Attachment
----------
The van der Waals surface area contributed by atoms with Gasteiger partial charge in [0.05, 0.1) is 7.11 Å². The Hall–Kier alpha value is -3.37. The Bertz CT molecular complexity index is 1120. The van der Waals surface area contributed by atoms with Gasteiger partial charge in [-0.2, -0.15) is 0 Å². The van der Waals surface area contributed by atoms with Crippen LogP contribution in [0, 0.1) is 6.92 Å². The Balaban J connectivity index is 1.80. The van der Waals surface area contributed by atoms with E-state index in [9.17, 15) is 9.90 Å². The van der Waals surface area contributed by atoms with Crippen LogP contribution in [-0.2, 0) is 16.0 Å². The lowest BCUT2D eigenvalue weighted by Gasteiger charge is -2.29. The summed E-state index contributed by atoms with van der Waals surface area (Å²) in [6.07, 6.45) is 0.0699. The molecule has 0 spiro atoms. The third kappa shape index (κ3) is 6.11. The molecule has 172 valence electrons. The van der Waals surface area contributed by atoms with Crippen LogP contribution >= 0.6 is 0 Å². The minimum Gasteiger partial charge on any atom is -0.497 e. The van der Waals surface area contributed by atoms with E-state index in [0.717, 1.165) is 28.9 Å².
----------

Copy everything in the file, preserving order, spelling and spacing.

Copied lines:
The van der Waals surface area contributed by atoms with Gasteiger partial charge in [0.05, 0.1) is 7.11 Å². The Hall–Kier alpha value is -3.37. The Bertz CT molecular complexity index is 1120. The van der Waals surface area contributed by atoms with Gasteiger partial charge in [-0.2, -0.15) is 0 Å². The van der Waals surface area contributed by atoms with Crippen LogP contribution in [0, 0.1) is 6.92 Å². The Balaban J connectivity index is 1.80. The van der Waals surface area contributed by atoms with E-state index in [9.17, 15) is 9.90 Å². The van der Waals surface area contributed by atoms with Crippen LogP contribution in [-0.2, 0) is 16.0 Å². The lowest BCUT2D eigenvalue weighted by Gasteiger charge is -2.29. The summed E-state index contributed by atoms with van der Waals surface area (Å²) in [6.07, 6.45) is 0.0699. The molecule has 0 spiro atoms. The third kappa shape index (κ3) is 6.11. The molecule has 172 valence electrons. The van der Waals surface area contributed by atoms with Crippen LogP contribution >= 0.6 is 0 Å². The minimum Gasteiger partial charge on any atom is -0.497 e. The van der Waals surface area contributed by atoms with E-state index in [0.717, 1.165) is 28.9 Å².